Rabbit care – The most Googled questions about pet rabbits.

If you are like most new bunny pawrents, you will run to Google for answers on how to care for rabbits. Let us help you out by answering some of the most common rabbit care questions. 
It’s always best to do your homework and find out what it takes to care for rabbits before you bring them home. That way you can be 100% sure that rabbits are right for you.

Do rabbits make good pets?

Yes, but they require a bit more finesse than cats or dogs. Most new bunnies do not seek attention or want cuddles straight away. Rabbits are prey animals whose immediate instinct is to hide when bigger animals (ie: people) are around. However, when given their space and allowed to approach people on their own terms, rabbits can become social and playful little pets! The trick is patience. Rabbits are very intelligent and can quickly learn that their new human friend provides tasty treats in exchange for head rubs and bunny kisses. They may even learn that being stroked and spending time with their new human friend is rather enjoyable! Gaining a bunny’s trust is an amazing experience and definitely worth the work.

Are rabbits easy to care for?

Rabbits do take more care than most people realise. That is why we always say that rabbits do not make an ideal pet for young children. It should always be the whole family that care for the them. Rabbits love nothing more than a strict routine. This not only keeps them happy, but healthy, too. Rabbits need a lot of space to stretch their legs and run. They need an endless supply of fresh hay and water, lots of places to hide and soft bedding for snoozing. Being prey animals, rabbits need a very secure, quiet area where they can retreat to and feel safe. Fresh air and sunshine are important, but bunnies should never be left to free roam alone in the garden. They need to be supervised at all times or have a secure pen to play in while outdoors. Rabbits also like to chew, chew, chew so in the house, things like electric cords, carpets, baseboards, books, etc. are fair game to their busy chompers and must be kept out of reach or protected. Rabbits also require grooming, nails cutting and regular health checks. Company is also very important. Rabbits should live with another rabbit as they are very sociable animals and can become depressed if left on their own. Your company is also very important to them.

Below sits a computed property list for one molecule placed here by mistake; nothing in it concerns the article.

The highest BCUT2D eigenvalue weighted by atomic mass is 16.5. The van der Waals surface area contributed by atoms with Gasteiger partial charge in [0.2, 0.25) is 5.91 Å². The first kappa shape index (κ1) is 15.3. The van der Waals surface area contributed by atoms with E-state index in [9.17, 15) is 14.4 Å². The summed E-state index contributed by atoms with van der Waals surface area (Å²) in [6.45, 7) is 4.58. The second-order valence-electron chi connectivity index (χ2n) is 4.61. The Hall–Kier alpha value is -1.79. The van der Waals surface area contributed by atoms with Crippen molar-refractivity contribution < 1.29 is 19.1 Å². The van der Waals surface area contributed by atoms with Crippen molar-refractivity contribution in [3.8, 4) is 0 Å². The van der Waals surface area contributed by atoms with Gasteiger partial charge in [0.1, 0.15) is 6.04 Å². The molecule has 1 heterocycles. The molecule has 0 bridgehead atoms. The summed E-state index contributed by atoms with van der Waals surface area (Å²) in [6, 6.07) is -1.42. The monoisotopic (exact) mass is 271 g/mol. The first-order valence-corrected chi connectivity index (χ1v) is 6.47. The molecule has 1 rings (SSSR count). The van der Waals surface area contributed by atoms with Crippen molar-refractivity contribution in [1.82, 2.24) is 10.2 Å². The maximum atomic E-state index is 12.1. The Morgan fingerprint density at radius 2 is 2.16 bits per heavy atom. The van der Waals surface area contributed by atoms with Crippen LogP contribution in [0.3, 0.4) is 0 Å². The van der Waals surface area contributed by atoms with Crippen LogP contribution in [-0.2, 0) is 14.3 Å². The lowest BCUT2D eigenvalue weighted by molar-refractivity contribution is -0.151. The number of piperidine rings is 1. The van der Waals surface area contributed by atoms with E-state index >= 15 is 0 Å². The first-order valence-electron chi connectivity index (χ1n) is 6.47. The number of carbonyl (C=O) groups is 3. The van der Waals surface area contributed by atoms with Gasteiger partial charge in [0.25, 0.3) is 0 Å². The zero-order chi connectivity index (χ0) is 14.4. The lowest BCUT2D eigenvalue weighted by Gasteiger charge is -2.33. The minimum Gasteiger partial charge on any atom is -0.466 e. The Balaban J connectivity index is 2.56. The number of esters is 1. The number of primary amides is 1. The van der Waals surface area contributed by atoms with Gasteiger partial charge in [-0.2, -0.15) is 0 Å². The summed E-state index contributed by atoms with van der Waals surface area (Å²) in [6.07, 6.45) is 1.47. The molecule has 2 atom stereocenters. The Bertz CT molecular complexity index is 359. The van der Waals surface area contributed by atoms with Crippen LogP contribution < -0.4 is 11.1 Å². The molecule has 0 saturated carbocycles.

Are rabbit clean pets?

Overall, yes, they are! Rabbits are great self-groomers. A bunny’s fur naturally smells very clean due to the amount of time they spend cleaning themselves. You should never bathe your bunny as this causes them undue stress. They do need regular brushing to get rid of excess fur, especially when they are molting. Bunnies can also be litterbox trained, just like a cat. Bunnies typically like to keep their space neat, but occasional accidents can happen. Their home should be kept clean. We always say if you won’t lay down in your bunny’s home, then don’t expect your bunny to!